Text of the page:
Monday, February 10, 2014
I have to admit that when I first saw the title of this book, my initial reaction was 'what is it he is talking about?' "Crash the Chatterbox" was certainly unusual terminology. But, I knew about the author Steven Furtick, who is the founder and Pastor of Elevation Church in Charlotte, North Carolina, and I had reviewed one of his books before, so I decided to delve into the contents. It was a good read, and addresses the all too common subject of dealing with the negative "chatter" that bombards our mind. This is information that applies to all of us and is vital to our spiritual health.
The book is divided into four basic sections and each one deals with a spiritual truth that will help us to "Crash the Chatterbox'. The chapters in each section revolve around those central themes of "God says I am", "God says He has", "God says He will" and "God says I can". In this manner, the author is able to address the basic tools that we have available to help us win the war that rages in our minds every day. And while he makes it clear that we will never vanquish this enemy as long as we remain alive, we can defeat the negative voices that shout in our minds and replace them with the truth about who we are in Christ.
The author uses many personal stories and other illustrations to bring his points across clearly, including stories of the problems he had in dealing with the voices in his head while writing this book. He is funny at times, though some might find the material too honest (I didn't). It is a good read and I think you'll grow from the contents, if you apply them. It is a little long, but I think that was needed due to the amount of important information which was required to address the subject. And since it was written by a Pastor who has seen literally thousands make professions of faith in Jesus Christ, I was a little bit surprised that it did not present a clear presentation of the Gospel.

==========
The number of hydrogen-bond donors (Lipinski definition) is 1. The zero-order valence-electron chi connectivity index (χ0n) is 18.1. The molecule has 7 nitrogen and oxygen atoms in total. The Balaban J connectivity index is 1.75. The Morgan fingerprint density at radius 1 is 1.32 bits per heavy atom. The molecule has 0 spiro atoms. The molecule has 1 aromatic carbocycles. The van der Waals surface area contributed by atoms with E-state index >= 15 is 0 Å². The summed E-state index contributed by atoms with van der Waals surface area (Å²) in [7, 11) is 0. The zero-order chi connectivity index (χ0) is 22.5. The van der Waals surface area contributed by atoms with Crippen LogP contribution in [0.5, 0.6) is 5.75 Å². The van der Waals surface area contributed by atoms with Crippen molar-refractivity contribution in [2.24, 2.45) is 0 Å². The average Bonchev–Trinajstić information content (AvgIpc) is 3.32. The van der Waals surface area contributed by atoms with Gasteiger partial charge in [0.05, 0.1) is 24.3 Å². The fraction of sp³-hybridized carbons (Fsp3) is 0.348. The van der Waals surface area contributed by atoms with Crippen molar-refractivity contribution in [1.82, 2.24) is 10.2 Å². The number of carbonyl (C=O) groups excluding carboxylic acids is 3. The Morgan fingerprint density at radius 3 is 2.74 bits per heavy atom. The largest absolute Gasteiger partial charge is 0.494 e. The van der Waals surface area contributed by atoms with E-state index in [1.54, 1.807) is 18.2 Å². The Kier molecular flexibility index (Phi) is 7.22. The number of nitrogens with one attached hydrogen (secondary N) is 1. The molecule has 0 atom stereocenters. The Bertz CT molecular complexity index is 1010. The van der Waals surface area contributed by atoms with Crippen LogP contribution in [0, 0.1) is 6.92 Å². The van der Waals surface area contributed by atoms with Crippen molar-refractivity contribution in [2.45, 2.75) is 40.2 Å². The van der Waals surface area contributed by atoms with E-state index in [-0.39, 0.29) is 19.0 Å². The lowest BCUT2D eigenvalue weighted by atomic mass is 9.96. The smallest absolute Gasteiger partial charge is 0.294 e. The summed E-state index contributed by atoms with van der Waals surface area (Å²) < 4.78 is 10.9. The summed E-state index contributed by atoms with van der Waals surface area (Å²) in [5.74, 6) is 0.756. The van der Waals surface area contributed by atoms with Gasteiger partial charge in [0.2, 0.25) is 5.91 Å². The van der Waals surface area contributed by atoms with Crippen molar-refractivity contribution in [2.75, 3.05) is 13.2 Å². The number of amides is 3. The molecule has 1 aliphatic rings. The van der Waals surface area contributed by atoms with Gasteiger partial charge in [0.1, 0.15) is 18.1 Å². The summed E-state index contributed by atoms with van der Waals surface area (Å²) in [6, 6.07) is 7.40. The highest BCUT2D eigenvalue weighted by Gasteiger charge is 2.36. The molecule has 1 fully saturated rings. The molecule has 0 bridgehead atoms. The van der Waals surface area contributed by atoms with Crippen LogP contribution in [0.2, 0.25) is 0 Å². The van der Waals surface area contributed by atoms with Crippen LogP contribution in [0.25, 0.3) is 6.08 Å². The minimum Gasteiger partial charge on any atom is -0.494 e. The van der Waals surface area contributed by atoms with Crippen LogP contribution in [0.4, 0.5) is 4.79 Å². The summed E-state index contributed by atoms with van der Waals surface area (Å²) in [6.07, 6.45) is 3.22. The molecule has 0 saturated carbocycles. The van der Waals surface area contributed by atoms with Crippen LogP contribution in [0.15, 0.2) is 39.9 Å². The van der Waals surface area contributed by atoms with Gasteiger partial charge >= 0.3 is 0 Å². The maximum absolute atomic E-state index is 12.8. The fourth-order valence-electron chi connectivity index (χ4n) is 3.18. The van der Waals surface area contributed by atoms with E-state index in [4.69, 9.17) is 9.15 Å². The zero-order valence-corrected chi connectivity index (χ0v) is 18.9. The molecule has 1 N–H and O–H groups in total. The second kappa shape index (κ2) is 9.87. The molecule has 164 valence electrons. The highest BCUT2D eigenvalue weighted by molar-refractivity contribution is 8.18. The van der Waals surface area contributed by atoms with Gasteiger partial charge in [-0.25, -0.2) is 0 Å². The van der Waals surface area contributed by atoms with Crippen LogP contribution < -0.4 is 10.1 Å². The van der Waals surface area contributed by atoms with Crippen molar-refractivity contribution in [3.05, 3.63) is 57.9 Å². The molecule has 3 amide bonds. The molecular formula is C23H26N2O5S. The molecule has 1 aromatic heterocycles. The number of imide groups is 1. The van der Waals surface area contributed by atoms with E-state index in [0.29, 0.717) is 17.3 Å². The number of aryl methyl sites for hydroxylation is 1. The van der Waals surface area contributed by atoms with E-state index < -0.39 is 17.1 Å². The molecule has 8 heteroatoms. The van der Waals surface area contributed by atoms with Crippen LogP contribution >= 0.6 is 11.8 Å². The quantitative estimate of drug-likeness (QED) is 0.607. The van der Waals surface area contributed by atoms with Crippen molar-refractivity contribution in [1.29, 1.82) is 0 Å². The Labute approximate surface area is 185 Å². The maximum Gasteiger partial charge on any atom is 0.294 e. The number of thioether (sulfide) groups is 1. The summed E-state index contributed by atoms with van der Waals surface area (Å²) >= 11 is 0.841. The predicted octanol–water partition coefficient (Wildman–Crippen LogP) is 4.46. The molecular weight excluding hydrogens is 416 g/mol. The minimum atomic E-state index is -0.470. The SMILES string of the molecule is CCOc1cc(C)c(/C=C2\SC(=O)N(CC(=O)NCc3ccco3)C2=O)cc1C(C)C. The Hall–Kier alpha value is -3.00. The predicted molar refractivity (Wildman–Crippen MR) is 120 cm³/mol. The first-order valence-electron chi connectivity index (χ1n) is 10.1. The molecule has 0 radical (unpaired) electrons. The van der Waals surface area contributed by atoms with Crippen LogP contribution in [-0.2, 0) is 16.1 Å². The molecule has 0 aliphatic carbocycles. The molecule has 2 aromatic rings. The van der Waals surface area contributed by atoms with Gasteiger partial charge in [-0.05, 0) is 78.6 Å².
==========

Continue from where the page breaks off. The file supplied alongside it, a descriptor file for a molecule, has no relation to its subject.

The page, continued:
I received this book free as part of the book review program for bloggers, available at "Water Brook/Multnomah Publishing Group." It will help you to fully harness your mind to think the thoughts of Christ. There are questions for study included at the end, and a group would most likely benefit from discussing the material. You can read a free preview of chapter one at http://waterbrookmultnomah.com/wp-content/uploads/2013/12/SneakPeek_CrashtheChatterbox.pdf.
Saturday, February 1, 2014
When you think of books to guide you, you may have thoughts about road maps to a destination. When you think of books that describe what you're supposed to look like, the first thought that comes to mind may be in the realm of dress and fashion. But when someone challenges us with what's a man supposed to look like, or how do we arrive at true manhood, we might be a little baffled as to where we can find guidance on this subject. And, although certainly not definitive on the topic or intended to be, Pastor Darrin Patrick's book 'The Dude's Guide to Manhood' offers some insight into the areas that define manhood and what a man should strive to be like in his life.
Darrin Patrick is the founder and Pastor of 'The Journey' in St Louis, Missouri. He has served as the Chaplain of the St. Louis Cardinals and has written a couple of previous books. His church has been described by some as a place where dudes feel like they can be dudes. His newest book on manhood ties several personal stories from his own life and church into the fabric of his writing. So, he lists not only the principles he believes are important but the illustrations that put the material on a practical level.
The chapters include discussions on things such as, becoming a disciplined man, becoming a working mam, becoming a family man and others. Collectively it covers the major areas that encompass all of our lives. I must admit, I was a little bit disappointed with this work at first. Darrin is a solid Bible teacher, and the Acts 29 Network, of which he is the Vice President, is a very strong Bible based network, but I didn't find this book as strong on the Bible as I would have liked. He does address the person he feels is the example of a perfect man and role model, Jesus Christ, at the very end. But I felt he could have supported his main subjects a little better.
Still, this was a good book, which I received free as part of the book review program for bloggers at www.booksneeze.com and the views expressed are my own. I hope that whether you are a man or a woman that you will grow in your understanding of what a man is supposed to be like. And I hope that 'The Dude's Guide to Manhood' aids you in the process.